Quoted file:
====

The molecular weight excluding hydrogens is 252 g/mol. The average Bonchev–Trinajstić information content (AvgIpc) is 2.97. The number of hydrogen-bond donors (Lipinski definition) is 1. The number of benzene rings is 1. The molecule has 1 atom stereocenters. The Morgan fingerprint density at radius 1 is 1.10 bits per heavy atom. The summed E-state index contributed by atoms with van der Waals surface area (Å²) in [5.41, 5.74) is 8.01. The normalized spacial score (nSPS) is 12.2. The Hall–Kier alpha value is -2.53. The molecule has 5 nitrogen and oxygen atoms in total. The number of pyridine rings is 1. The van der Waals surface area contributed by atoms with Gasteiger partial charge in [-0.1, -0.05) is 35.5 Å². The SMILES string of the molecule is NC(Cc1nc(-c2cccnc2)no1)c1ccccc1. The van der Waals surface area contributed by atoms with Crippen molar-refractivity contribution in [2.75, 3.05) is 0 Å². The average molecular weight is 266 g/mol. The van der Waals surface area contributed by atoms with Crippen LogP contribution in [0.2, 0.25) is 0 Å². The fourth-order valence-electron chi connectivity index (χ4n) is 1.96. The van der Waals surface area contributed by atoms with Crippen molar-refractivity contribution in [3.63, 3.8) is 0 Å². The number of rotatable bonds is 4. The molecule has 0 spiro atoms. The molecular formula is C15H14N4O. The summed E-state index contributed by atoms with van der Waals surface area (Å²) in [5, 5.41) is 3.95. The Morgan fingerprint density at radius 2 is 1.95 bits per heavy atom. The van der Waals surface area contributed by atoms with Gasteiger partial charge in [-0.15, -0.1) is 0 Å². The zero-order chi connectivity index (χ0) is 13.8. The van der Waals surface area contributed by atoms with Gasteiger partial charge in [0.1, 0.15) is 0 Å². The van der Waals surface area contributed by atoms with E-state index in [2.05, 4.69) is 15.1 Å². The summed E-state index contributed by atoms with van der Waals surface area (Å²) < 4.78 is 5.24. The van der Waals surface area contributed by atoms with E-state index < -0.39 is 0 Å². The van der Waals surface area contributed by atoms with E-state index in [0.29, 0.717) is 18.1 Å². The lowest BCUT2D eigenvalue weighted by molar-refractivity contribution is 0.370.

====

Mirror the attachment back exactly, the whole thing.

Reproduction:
The molecular weight excluding hydrogens is 252 g/mol. The average Bonchev–Trinajstić information content (AvgIpc) is 2.97. The number of hydrogen-bond donors (Lipinski definition) is 1. The number of benzene rings is 1. The molecule has 1 atom stereocenters. The Morgan fingerprint density at radius 1 is 1.10 bits per heavy atom. The summed E-state index contributed by atoms with van der Waals surface area (Å²) in [5.41, 5.74) is 8.01. The normalized spacial score (nSPS) is 12.2. The Hall–Kier alpha value is -2.53. The molecule has 5 nitrogen and oxygen atoms in total. The number of pyridine rings is 1. The van der Waals surface area contributed by atoms with Gasteiger partial charge in [-0.1, -0.05) is 35.5 Å². The SMILES string of the molecule is NC(Cc1nc(-c2cccnc2)no1)c1ccccc1. The van der Waals surface area contributed by atoms with Crippen molar-refractivity contribution in [2.75, 3.05) is 0 Å². The average molecular weight is 266 g/mol. The van der Waals surface area contributed by atoms with Crippen LogP contribution in [0.2, 0.25) is 0 Å². The fourth-order valence-electron chi connectivity index (χ4n) is 1.96. The van der Waals surface area contributed by atoms with Crippen molar-refractivity contribution in [3.63, 3.8) is 0 Å². The number of rotatable bonds is 4. The molecule has 0 spiro atoms. The molecular formula is C15H14N4O. The summed E-state index contributed by atoms with van der Waals surface area (Å²) in [5, 5.41) is 3.95. The Morgan fingerprint density at radius 2 is 1.95 bits per heavy atom. The van der Waals surface area contributed by atoms with Gasteiger partial charge in [-0.15, -0.1) is 0 Å². The zero-order chi connectivity index (χ0) is 13.8. The van der Waals surface area contributed by atoms with Gasteiger partial charge in [0.1, 0.15) is 0 Å². The van der Waals surface area contributed by atoms with E-state index in [2.05, 4.69) is 15.1 Å². The summed E-state index contributed by atoms with van der Waals surface area (Å²) < 4.78 is 5.24. The van der Waals surface area contributed by atoms with E-state index < -0.39 is 0 Å². The van der Waals surface area contributed by atoms with E-state index in [0.29, 0.717) is 18.1 Å². The lowest BCUT2D eigenvalue weighted by molar-refractivity contribution is 0.370.